Sharing Writing Ideas – First Drafts

penToday’s topic is “Writing Methods.”

Readers, have you ever wondered how a story grew from someone’s imagination into a novel?

Writers, won’t you share your secrets with us? How did your novel take shape?

I know there are all kinds of odd writing habits that produce a novel. Why not share what you do? I’ll start by sharing an odd writing habit that worked for me.


When I began to write the first draft of Julia’s Violinist, I happened to be in Mexico. I bought a couple of Mexican school exercise books – the kind we usually call scribblers, although that name always bothered me (my mother always told me to write neatly, not scribble). I took my beach mat and a pen and notebook to a quiet spot on the beach and, with the sound of the waves swishing in the background, I began to write. Heidi and Harry, an elderly German couple who rented a bungalow next to ours were also at the beach. When it got too hot to write, I went for a dip in the ocean. Treading water next to Heidi, I asked her all kinds of questions about what life was like for her in the days  before, during, and after WWII. Some of what she told me became part of my novel, Julia’s Violinist, and it’s because of her help that one of my characters is named Heidi.


After writing a chapter or a scene in my notebook, I took my beach gear back to the bungalow and turned on my laptop. As I transferred the “scribblings” into my Word program, I was able to add, delete, and change the text to fatten up the story.

Day after day, I did this, and gradually the novel took shape.

Please share your thoughts in the comment section. No answer is wrong. All input is appreciated.

Don’t be shy. Tell us what you think and share your ideas.



16 thoughts on “Sharing Writing Ideas – First Drafts

  1. My novels started with insomnia. I played with a story line in my head for about a year. Then one day, I mentioned this to an author friend. He said, “Well, then, you’ve done all the hard work of pre-writing. You’re ready to go.” And away I went, scribbling ideas on yellow stickies and working them into the story. I naively thought I’d start at page one and write to the end. Instead I played musical chapters, rearranging the story line, adding and deleting passages, until I was happy with the result. Books two, three, and four went much more smoothly than the first as I had an idea of what to do and worked with a rough outline.


  2. Anneli, thanks for interesting insight. I tend to arrive at ideas when they arrive pretty well collected in an instant. Very intuitive thinker. This is a real disadvantage when you need to “show your work” ;)!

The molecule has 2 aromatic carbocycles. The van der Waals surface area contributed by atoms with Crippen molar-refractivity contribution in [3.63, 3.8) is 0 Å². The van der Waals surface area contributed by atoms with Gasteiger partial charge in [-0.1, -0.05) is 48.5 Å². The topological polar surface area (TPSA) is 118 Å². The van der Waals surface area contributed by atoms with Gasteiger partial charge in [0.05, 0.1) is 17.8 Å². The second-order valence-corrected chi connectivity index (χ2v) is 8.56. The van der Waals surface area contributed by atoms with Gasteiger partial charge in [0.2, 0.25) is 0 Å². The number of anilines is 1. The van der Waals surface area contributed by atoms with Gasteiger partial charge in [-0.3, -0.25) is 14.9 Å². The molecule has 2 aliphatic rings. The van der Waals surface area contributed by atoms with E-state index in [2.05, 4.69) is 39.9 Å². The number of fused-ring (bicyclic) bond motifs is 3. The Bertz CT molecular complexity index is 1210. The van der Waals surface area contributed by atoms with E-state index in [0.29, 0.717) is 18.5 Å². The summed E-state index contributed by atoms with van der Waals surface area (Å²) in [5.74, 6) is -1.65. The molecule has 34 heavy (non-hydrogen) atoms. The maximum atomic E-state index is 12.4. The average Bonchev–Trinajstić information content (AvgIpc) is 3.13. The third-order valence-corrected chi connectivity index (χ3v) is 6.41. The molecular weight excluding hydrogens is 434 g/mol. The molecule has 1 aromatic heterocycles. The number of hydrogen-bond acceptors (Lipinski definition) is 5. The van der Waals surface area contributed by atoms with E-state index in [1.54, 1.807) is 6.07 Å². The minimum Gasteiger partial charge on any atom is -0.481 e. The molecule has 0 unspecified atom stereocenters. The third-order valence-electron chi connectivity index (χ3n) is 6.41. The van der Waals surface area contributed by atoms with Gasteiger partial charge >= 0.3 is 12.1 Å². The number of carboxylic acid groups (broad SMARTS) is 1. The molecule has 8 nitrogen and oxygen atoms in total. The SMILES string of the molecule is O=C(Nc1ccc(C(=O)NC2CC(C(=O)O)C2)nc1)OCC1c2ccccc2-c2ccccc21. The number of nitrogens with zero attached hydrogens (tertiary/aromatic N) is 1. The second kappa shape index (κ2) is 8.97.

3. Thank you Anneli for inviting me to share about writing with you and your followers!

    I have been writing for years. My ideas come to me at the most unexpected moments. When I see something and it strikes a chord, I write it down. You would not believe the pile of notes I have! There are notes on napkins, post-it notes, and on the backside of envelopes.

    The rest of this comment will be in the next blog post about sharing writing ideas. Stay tuned!!


  4. Our first novel began four years ago when my best friend (now co-author) wrote a paragraph to ‘get me started’ on my dream of writing a novel. After that I just wrote down what flowed, until the story was done.

    I’m supremely organised in real life but planning in writing doesn’t work for me, so it was a good lesson in allowing ‘flow’ and ‘intuition’ (key themes in our series, too!) I have to do a lot of extra checking and editing after the first draft, and found myself collating chapter summaries to make sure there weren’t any continuity errors.

    Our genre is visionary/metaphysical (now with some paranormal) so maybe that’s part of the reason Flow is better than Planning for our work. If I ‘think’ about it, the magic of the story is nowhere to be found! The second novel and all the short stories I’ve written work in much the same way.

    Loving your posts, Anneli! So glad we ‘met’. 😀


    • Thanks for sharing your ideas with us, Joanna. I love to see that people have different ways of achieving their goals. That’s one of the beauties of writing. There is no one way that is best or that works for everyone. I’m so pleased that you enjoy my posts and that you’re an active participant. If you ever want to do a guest post (maybe to showcase your books) you’ll be very welcome. Just contact me through my webpage (

      Liked by 1 person

      • Thank you, Anneli, for reminding me of your kind invitation. 🙂

        Yes, each writer’s experience is as unique as their individuality – which is wonderful. I had meant to add that I’d enjoyed reading about your experience … so now I can add that here. 🙂

        Until next time 🙂


  5. Thanks, Joanna. When I started writing Julia’s Violinist on the beach, it was really fun, and I enjoyed the rewriting as I transposed and expanded on the bare bones writing in the notebook. Of course I didn’t write the whole book this way, as I had to go home after a few weeks, but it was an interesting way to begin. Right now, with winter setting in, I’d love to go write another book on the beach!


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